You can power-buff all kinds of finishes – wood, metal, and even car bodies. When you get to the bottom of this article, check out my video on how I used buffing techniques to get rid of scuffs and scratches on my vehicles.  In this article I’ll show you how it applies here to a polyurethane wood finish – either oil-based or water based. Buffing can transform an ordinary wood surface into one that’s as smooth as glass and very inviting to the touch. And the work takes just a few minutes. Click the video window above to watch an overview of the power buffing process. Before you do anything else on an actual project, read and understand all the steps below.

Polyurethane Finish Step#1: Start With a Thick Coating

The first thing to understand is the need to begin with a thick polyurethane finish film to ensure that you don’t buff right through to bare wood. That’s not to say you should apply each coat thickly. Four regular coats of urethane applied one over the other is a good starting point. Sand lightly with 240-grit sandpaper between coats, then let the last coat dry for at least 24 hours. This is standard practice with any wood finishing job, and is nothing out of the ordinary. That said, sanding bare wood beforehand to create a smooth foundation is key. Click to watch the video on the right to see how I’ve been sanding wood as a professional cabinetmaker since the mid-1980s. Although buffing makes any type of urethane look and feel like glass, might as well use a formulations that’s as easy as possible to succeed with. Click here for details of the best urethane I’ve used from the options available now.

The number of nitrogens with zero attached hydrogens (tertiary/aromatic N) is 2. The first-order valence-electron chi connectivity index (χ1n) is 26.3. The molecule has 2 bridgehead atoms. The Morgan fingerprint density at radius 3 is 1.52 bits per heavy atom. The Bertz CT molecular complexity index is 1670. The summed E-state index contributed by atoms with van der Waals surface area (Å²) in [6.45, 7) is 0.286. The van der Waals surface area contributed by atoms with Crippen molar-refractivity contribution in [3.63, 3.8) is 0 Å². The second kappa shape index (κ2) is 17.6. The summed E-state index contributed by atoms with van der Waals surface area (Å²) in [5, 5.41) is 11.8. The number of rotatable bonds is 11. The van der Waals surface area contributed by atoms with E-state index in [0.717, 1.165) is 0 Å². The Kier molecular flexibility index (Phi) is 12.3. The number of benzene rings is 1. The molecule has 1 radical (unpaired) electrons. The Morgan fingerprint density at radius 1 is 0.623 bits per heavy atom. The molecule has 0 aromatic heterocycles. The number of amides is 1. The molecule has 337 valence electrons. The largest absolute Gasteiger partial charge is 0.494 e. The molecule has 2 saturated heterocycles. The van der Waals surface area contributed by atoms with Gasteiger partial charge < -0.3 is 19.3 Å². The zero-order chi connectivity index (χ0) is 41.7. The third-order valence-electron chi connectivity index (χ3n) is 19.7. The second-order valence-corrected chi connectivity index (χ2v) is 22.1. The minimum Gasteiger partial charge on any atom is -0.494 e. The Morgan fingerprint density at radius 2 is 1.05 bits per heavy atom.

Polyurethane Finish Step#2: Level the Surface of the Finish

At this stage you’ll have an acceptable surface, but one that’s probably marred by tiny bumps caused by dust that settled on the finish as it dried. This is why leveling is the pre-buffing step required next. Start with one of the old pieces of the 240-grit sandpaper you used to sand between coats earlier, then wrap it around a block of Styrofoam and rub the wood surface lightly in the same direction as the grain. Used sandpaper is best because it’s gentle. It only takes a few strokes to remove the dust bumps, so don’t overdo it. Also, be sure to avoid fresh sandpaper for this job because it cuts too aggressively. You definitely don’t want to go right through the finish to bare wood. Like I said, use a piece of old 240-grit sandpaper left over from the sanding you did between coats of urethane.

After just a few strokes you’ll find that the surface feels noticeably smoother right after de-bumping, though the sheen will be irregular to the eye. It will be dull where the sandpaper did most of its work, and shinier where it did less. This is normal. As long as the surface feels perfectly smooth, it’s time to move on to the next step.

Polyurethane Finish Step#3: Power Buffing the Levelled Surface

polyurethane finish buff
Here I am using a random orbit sander and buffing pad to create a flawless wood finish.